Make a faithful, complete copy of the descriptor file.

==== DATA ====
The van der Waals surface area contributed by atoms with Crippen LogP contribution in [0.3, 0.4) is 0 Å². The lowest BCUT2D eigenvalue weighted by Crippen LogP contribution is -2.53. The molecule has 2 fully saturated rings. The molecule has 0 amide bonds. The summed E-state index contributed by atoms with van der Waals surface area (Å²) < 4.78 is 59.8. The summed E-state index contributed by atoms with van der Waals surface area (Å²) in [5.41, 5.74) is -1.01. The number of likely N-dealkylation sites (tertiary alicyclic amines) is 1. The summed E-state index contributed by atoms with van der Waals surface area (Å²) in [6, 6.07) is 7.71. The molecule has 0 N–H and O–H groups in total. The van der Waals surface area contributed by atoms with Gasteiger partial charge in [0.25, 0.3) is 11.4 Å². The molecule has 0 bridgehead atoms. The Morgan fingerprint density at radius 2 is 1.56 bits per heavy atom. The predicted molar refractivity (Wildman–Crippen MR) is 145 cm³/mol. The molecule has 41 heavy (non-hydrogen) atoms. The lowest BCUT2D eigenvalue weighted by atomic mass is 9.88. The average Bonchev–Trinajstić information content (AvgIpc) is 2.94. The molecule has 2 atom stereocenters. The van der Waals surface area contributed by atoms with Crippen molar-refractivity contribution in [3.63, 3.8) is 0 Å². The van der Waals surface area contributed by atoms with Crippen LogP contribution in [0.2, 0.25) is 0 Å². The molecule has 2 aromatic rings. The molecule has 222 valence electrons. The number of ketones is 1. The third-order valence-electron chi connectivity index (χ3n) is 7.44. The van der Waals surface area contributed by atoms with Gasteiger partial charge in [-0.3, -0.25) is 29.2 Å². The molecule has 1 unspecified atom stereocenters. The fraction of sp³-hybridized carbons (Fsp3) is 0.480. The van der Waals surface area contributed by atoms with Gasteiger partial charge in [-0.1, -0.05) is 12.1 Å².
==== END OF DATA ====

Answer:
The van der Waals surface area contributed by atoms with Crippen LogP contribution in [0.3, 0.4) is 0 Å². The lowest BCUT2D eigenvalue weighted by Crippen LogP contribution is -2.53. The molecule has 2 fully saturated rings. The molecule has 0 amide bonds. The summed E-state index contributed by atoms with van der Waals surface area (Å²) < 4.78 is 59.8. The summed E-state index contributed by atoms with van der Waals surface area (Å²) in [5.41, 5.74) is -1.01. The number of likely N-dealkylation sites (tertiary alicyclic amines) is 1. The summed E-state index contributed by atoms with van der Waals surface area (Å²) in [6, 6.07) is 7.71. The molecule has 0 N–H and O–H groups in total. The van der Waals surface area contributed by atoms with Gasteiger partial charge in [0.25, 0.3) is 11.4 Å². The molecule has 0 bridgehead atoms. The Morgan fingerprint density at radius 2 is 1.56 bits per heavy atom. The predicted molar refractivity (Wildman–Crippen MR) is 145 cm³/mol. The molecule has 41 heavy (non-hydrogen) atoms. The lowest BCUT2D eigenvalue weighted by atomic mass is 9.88. The average Bonchev–Trinajstić information content (AvgIpc) is 2.94. The molecule has 2 atom stereocenters. The van der Waals surface area contributed by atoms with Crippen molar-refractivity contribution in [3.63, 3.8) is 0 Å². The van der Waals surface area contributed by atoms with Crippen LogP contribution in [0.2, 0.25) is 0 Å². The molecule has 2 aromatic rings. The molecule has 222 valence electrons. The number of ketones is 1. The third-order valence-electron chi connectivity index (χ3n) is 7.44. The van der Waals surface area contributed by atoms with Gasteiger partial charge in [-0.3, -0.25) is 29.2 Å². The molecule has 1 unspecified atom stereocenters. The fraction of sp³-hybridized carbons (Fsp3) is 0.480. The van der Waals surface area contributed by atoms with Gasteiger partial charge in [-0.1, -0.05) is 12.1 Å².